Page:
Recently, I've been surveying the methods of solving nonlinear equations (both: methods that solve one equation and methods that solve a set of equations).. According to some references, I found that there are two main categories; 1- Bracketing methods which are 1-The bisection method, 2-the false position method, and 3- the incremental search. 2- Open methods which are 1-Newton Raphson method, 2-Fixed Point iteration, 3-Secant Method, 4-Brent Method, 5-Muller Method, 6-Bairstow Method, 7-Broyden Method.

The problem is that I found there are more other methods that I can't put in a category like 1-BFGS, 2-Shamanskii method, 3-Chord method etc.. I also found hybrid methods that mixes other methods..

My question is: 1-I just want to know all the methods that can solve nonlinear algebraic equations so is there a source that helps me and that covers all the methods? (An understandable source as I'm not a mathematician) 2-I also want to know how to put these methods in the suitable category and if it is enough to make only these two categories (Bracketing and open methods)? Thank you..

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    $\begingroup$ Newton's method is a fixed-point method. Brent's and Muller's methods are bracketed methods. Bairstow is a variant of Newton's method to find quadratic factors of polynomials. $\endgroup$ – LutzL Aug 23 '17 at 14:41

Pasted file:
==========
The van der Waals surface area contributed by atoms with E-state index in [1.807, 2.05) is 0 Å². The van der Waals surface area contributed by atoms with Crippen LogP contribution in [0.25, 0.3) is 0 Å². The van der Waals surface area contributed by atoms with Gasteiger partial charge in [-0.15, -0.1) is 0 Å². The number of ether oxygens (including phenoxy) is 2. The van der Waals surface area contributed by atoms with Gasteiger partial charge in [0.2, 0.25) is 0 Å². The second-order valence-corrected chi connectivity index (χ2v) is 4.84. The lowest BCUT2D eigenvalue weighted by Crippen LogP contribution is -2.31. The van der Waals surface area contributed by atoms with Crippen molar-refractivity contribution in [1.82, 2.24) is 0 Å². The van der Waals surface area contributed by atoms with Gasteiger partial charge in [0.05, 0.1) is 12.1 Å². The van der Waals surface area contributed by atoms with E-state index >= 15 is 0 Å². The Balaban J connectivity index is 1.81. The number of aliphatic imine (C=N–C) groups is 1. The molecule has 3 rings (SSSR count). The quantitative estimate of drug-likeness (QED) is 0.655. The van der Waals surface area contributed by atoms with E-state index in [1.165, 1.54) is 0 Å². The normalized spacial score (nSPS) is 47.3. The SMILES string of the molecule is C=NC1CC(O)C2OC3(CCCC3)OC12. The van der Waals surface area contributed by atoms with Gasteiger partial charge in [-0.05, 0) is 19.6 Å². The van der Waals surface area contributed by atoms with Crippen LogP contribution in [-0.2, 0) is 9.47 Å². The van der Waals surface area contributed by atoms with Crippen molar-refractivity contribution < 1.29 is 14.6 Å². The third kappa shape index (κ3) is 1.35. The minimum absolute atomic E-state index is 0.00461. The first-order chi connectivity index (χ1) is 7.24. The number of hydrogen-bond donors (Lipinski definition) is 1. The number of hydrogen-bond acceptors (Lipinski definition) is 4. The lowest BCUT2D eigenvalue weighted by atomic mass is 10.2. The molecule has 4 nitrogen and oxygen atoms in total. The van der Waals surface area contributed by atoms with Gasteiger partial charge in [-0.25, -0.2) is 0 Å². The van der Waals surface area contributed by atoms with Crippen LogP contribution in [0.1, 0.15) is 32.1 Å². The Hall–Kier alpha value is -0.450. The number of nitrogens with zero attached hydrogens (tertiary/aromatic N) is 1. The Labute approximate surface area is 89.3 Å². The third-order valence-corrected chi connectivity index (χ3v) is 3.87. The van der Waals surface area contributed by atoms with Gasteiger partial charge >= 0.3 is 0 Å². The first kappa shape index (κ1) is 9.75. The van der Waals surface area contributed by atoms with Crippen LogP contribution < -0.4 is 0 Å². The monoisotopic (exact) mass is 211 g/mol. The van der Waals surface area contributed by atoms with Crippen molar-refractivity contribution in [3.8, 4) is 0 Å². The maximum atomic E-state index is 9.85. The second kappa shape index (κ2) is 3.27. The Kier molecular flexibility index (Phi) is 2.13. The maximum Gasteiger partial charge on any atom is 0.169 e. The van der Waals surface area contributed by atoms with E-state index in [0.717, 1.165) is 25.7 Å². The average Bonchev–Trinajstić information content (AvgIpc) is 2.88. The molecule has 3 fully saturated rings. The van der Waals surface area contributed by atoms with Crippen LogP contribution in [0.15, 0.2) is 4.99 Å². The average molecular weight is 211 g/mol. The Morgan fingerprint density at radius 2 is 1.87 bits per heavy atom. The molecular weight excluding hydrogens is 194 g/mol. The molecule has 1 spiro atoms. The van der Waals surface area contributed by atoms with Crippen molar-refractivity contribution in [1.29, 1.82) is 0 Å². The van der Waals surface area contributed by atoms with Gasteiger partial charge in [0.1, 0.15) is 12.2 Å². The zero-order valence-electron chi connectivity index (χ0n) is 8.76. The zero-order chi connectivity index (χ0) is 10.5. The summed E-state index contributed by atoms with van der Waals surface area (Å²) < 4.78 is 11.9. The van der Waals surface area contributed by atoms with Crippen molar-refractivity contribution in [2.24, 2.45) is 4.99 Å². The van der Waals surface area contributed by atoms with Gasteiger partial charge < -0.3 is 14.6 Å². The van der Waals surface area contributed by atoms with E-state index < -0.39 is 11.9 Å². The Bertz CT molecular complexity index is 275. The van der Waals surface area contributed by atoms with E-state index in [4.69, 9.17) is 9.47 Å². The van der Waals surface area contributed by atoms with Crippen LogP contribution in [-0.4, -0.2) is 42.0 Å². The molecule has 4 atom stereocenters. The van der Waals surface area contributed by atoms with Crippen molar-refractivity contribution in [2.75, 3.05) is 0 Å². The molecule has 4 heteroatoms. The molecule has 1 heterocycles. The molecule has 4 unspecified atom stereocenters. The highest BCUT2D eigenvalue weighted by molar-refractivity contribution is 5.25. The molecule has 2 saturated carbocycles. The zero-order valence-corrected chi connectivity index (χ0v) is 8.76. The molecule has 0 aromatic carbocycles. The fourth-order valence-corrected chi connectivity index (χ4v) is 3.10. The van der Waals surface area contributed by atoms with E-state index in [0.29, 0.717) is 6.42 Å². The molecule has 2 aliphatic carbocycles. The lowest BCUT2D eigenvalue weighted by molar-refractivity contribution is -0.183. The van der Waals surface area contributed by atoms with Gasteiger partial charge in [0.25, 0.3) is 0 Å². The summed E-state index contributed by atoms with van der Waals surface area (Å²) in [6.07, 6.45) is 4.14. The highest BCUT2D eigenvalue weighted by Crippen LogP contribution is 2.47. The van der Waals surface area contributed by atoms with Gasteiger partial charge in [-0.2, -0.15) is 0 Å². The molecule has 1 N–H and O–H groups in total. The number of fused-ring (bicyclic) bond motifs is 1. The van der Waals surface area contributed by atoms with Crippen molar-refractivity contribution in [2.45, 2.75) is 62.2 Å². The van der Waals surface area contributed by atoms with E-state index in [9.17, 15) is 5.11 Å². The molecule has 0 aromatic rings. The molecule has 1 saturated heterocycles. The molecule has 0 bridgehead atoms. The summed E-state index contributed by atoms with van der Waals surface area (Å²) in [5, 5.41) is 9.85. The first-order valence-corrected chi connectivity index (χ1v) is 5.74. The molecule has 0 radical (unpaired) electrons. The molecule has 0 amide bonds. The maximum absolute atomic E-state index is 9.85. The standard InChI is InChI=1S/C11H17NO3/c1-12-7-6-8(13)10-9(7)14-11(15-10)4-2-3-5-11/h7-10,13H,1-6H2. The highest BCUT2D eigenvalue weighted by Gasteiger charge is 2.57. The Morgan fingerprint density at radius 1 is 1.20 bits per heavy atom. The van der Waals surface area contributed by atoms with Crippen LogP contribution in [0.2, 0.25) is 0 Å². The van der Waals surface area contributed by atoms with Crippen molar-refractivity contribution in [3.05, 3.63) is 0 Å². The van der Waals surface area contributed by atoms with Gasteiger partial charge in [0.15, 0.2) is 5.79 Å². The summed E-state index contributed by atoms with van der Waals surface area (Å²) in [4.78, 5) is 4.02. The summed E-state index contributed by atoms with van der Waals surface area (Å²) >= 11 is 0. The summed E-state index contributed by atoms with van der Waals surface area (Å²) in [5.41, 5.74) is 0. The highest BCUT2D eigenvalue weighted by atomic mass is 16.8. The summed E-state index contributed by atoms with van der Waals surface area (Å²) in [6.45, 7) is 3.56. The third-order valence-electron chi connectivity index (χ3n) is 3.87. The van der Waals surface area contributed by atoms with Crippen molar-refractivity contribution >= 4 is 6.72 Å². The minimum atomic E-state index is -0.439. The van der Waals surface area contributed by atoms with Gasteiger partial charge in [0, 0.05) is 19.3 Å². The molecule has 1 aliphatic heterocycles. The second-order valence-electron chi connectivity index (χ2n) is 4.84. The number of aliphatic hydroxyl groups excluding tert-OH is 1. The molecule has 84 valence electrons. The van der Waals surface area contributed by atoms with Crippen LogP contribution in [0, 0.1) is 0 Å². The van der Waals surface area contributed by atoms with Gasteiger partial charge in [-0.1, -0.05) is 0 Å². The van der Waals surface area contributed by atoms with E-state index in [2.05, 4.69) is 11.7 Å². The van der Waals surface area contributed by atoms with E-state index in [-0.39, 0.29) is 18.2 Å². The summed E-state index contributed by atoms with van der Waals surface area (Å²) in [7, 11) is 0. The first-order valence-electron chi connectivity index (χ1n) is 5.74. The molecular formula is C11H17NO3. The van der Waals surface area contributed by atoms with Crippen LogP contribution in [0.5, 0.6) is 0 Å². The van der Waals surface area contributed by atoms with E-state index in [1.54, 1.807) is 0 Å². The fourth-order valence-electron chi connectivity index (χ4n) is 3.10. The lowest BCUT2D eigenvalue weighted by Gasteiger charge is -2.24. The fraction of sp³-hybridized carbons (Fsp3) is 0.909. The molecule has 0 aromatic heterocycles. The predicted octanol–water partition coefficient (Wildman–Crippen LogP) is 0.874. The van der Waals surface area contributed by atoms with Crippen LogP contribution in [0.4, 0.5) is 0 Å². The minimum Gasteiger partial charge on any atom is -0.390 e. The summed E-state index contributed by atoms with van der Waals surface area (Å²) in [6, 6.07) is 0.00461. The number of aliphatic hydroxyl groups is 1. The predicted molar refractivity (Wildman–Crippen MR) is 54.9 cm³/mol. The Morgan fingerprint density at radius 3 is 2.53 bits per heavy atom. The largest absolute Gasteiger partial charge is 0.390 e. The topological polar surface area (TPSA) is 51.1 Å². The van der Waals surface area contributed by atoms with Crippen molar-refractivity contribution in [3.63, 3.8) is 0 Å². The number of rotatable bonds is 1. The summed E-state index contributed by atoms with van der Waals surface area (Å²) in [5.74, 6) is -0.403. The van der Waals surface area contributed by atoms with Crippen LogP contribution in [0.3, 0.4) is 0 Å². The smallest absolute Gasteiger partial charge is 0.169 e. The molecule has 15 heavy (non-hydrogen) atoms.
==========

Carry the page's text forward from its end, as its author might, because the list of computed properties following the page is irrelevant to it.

• $\begingroup$ Most methods are going to be "open" in the sense that they are not bracketed. This is a bad thing in terms of reliability of solution but it is a good thing because a bracket is frequently difficult to furnish in the first place. $\endgroup$ – Ian Aug 23 '17 at 14:43
  • $\begingroup$ (Cont.) The biggest thing distinguishing such methods are: do they use analytical derivatives? Do they use approximate derivatives? Or do they not use derivatives at all? Or do they not use derivatives at all? Newton uses analytical derivatives; various Newton-like methods including BFGS use approximate derivatives (these are basically multidimensional versions of the secant method); some methods like bisection don't use derivatives at all. $\endgroup$ – Ian Aug 23 '17 at 14:44
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    $\begingroup$ see here i hope this will help you math.niu.edu/~dattab/MATH435.2013/ROOT_FINDING.pdf $\endgroup$ – Dr. Sonnhard Graubner Aug 23 '17 at 14:51

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